Etymology is the study of word origins. It is an interesting discipline that brings to you some incredible facts about where and how the word/ words came into being.
Every Sunday, I will bring you two such words/phrases/idioms. I also would be adding my own observations. Would love to hear from you all regarding suggestions/ contributions or for praise or brickbats:)
Let one’s hair down.
The meaning of it is to relax or to behave in an uninhibited manner.
This phrase was first referred to in John Cotgrave’s, The English Treasury of Wit and Language published in 1655. During the 17th century, women were expected to wear elegant hair-dos that were normally pinned up. Our yesteryear’s heroines from Bollywood too emulated that style. It was only during brushing or washing that their hair was let down.
Today, the term disheveled refers to someone who is untidy, however back then it applied specifically to hair that was unpinned.
Thank God for small mercies otherwise, the entire womenkind from ages three to sixty would be considered disheveled in today’s world! Maybe, a few men too:)
The second word for the day is Quiz
The veracity of the story behind the origins of the word “quiz” cannot be proved but the legend goes that a Dublin theatre-owner made a bet that he could introduce a new word into the English language within a day or two and that the people of Dublin would make up the meaning of the word themselves.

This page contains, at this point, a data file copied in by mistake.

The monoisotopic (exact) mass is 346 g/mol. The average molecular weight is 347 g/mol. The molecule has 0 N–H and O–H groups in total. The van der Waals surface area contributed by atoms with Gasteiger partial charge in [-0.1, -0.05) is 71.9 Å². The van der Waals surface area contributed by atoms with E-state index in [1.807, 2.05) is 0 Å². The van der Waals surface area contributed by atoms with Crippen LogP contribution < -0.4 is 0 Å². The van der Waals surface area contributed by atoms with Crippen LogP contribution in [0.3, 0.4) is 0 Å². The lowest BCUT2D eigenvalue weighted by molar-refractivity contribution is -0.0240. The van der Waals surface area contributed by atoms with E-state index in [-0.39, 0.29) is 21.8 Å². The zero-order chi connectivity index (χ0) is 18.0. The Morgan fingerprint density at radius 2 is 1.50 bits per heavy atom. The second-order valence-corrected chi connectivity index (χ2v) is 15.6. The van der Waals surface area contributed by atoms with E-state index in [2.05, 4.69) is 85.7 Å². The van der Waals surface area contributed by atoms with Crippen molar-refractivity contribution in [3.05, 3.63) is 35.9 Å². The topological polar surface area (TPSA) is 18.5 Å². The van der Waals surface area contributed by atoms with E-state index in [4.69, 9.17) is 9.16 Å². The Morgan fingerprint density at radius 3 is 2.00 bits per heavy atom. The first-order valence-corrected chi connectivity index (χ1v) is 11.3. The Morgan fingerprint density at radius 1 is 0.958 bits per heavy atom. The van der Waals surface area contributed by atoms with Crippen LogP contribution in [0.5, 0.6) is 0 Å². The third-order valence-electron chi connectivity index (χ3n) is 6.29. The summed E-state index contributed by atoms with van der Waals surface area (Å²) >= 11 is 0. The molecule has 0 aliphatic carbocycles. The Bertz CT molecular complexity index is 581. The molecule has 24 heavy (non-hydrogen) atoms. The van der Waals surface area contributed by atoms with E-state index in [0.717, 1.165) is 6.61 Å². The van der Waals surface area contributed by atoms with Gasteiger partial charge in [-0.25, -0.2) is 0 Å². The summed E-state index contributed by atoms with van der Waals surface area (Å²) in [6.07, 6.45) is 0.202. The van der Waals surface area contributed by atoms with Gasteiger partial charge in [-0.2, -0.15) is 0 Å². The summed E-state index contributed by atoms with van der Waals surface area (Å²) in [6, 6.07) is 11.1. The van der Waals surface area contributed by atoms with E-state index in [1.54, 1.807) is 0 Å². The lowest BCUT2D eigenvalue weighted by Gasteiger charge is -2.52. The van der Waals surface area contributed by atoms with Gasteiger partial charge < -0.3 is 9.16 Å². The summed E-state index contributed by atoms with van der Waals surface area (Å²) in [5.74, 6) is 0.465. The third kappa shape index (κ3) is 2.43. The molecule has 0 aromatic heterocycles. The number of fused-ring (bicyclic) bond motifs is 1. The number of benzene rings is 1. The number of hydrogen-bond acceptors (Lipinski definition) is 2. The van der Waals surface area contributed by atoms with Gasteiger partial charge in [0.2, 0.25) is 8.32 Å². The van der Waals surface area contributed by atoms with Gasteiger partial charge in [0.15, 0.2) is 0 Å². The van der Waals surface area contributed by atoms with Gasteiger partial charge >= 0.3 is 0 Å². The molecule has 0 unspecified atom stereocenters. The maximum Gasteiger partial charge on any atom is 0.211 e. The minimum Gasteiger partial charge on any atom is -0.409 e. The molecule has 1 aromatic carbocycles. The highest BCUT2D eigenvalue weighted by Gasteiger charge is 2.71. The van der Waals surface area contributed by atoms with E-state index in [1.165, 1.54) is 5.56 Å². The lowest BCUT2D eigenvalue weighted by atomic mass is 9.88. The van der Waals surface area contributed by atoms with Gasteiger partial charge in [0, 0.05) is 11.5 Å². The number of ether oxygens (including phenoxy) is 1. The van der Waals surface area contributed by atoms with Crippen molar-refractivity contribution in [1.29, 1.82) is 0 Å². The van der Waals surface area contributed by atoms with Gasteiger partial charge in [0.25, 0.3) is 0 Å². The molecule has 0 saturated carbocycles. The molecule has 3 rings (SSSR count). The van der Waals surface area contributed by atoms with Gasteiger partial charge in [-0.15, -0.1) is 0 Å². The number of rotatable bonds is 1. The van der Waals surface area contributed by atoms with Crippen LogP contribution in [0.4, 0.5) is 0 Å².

So he wrote the nonsense word “quiz” on some pieces of paper and got a gang of street urchins to write it on walls across Dublin. The next day everyone was talking about it, and it wasn’t long before it became incorporated into everyday language, meaning a sort of “test”, because this is what the people thought the mysterious word was supposed to be.
The other version recorded in Gleanings and Reminiscences by F.T. Porter (written in 1875), the tale unfolded in 1791 and appears far from convincing. The word “quiz” was used to refer to someone who is eccentric or odd (hence the word “quizzical”); it was also the name of a yo-yo-like toy popular in 1790.
Whatever be the origin makes for some interesting living-room and discussion on social media.
Hope you enjoyed this. Do drop a line on any suggestions or contributions and do subscribe to my blog.
Source credit: Oxford Royale and Grammarist.
Photo Credit: Pixaby: